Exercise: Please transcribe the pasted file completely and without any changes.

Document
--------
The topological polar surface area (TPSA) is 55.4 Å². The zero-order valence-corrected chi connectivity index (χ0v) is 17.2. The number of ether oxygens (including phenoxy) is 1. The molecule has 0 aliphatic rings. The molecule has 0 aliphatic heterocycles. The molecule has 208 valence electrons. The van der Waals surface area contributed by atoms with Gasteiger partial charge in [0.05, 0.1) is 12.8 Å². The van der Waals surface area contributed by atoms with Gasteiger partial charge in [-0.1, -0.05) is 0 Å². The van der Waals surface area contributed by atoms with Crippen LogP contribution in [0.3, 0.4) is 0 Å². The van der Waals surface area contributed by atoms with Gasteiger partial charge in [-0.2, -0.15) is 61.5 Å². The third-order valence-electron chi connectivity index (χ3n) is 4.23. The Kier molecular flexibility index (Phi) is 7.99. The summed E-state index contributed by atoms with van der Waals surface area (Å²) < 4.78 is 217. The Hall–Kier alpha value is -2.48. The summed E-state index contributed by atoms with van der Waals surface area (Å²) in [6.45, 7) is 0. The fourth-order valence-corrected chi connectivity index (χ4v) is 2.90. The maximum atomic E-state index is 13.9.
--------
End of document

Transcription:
The topological polar surface area (TPSA) is 55.4 Å². The zero-order valence-corrected chi connectivity index (χ0v) is 17.2. The number of ether oxygens (including phenoxy) is 1. The molecule has 0 aliphatic rings. The molecule has 0 aliphatic heterocycles. The molecule has 208 valence electrons. The van der Waals surface area contributed by atoms with Gasteiger partial charge in [0.05, 0.1) is 12.8 Å². The van der Waals surface area contributed by atoms with Gasteiger partial charge in [-0.1, -0.05) is 0 Å². The van der Waals surface area contributed by atoms with Crippen LogP contribution in [0.3, 0.4) is 0 Å². The van der Waals surface area contributed by atoms with Gasteiger partial charge in [-0.2, -0.15) is 61.5 Å². The third-order valence-electron chi connectivity index (χ3n) is 4.23. The Kier molecular flexibility index (Phi) is 7.99. The summed E-state index contributed by atoms with van der Waals surface area (Å²) < 4.78 is 217. The Hall–Kier alpha value is -2.48. The summed E-state index contributed by atoms with van der Waals surface area (Å²) in [6.45, 7) is 0. The fourth-order valence-corrected chi connectivity index (χ4v) is 2.90. The maximum atomic E-state index is 13.9.